About three hours later, I was still working, toiling, struggling, sweating. I wish I knew what it was about Cicero’s text that challenges me so. He is a verbose writer, but that’s par for the course with these ancient texts. I understand that. Still, something about the elaborateness of the dialogues in this text exhausts me. Granted, I have been sick some this semester, and at points, finishing my readings has been really difficult. But damn, I feel better today than I have in a long time and Cicero is still humbling me. I’m a little nervous. Shouldn’t reading become easier in your second year?
About a half-hour ago, I was coming to the end of book two, and wading through Antonius’ discussion of arrangement and memory when I must have dozed off. I woke up to the sound of a Panera worker coming through the door beside me and a fresh batch of senior citizens looking at me. Since I was thirsty, I went to get a drink.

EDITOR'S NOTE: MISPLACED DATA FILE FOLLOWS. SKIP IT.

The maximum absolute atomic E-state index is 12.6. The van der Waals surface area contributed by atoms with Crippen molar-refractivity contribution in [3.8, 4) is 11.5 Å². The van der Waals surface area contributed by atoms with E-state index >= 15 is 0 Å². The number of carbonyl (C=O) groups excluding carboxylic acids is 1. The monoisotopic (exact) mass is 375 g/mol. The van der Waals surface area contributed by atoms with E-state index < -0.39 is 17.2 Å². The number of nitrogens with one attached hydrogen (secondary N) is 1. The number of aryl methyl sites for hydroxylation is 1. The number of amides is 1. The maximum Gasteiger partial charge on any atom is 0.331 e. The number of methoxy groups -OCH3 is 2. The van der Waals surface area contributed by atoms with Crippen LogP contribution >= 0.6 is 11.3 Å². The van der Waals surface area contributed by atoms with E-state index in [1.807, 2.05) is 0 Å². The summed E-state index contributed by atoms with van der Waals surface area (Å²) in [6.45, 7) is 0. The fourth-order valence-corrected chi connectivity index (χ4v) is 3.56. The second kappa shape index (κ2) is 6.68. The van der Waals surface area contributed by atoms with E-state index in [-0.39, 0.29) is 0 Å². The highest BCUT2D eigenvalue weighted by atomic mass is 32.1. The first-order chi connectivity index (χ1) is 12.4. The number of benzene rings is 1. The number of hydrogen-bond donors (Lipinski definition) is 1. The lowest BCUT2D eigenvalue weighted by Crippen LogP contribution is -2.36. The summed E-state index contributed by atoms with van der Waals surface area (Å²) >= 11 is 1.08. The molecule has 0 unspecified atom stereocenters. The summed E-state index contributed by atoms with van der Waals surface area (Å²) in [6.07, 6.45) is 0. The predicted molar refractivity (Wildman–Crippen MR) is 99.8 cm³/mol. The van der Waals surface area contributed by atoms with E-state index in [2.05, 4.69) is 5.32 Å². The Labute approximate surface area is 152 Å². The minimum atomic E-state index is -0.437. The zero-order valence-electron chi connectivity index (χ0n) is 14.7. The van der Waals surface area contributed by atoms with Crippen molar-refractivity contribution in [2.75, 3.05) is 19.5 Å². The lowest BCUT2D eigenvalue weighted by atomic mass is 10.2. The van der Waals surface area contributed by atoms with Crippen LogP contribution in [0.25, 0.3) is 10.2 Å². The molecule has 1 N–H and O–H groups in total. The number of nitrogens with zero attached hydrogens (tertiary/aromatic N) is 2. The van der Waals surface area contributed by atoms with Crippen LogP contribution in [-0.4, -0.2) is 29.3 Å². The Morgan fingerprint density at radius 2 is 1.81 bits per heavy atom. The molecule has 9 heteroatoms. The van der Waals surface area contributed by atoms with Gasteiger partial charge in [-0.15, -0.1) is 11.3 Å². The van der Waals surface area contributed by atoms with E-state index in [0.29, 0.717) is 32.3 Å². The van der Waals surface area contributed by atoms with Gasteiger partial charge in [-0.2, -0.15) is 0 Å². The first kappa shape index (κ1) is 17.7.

When I got the counter, the Panera worker that passed my tabooth earlier was working the register. I stepped forward to order my drink, and after I said “A large fountain drink, please,” he just looked at me and said, “it’s free.”
“Free? Are you sure.”
“Yeah, you look like you can use it.”
Damn. Did I look that exhausted and mentally spent? Did he see my copy of De Oratore and take pity? Don’t get me wrong, free is still free, and I’m grateful for that good samaritan. But damn Cicero. Damn.
~I have spoken~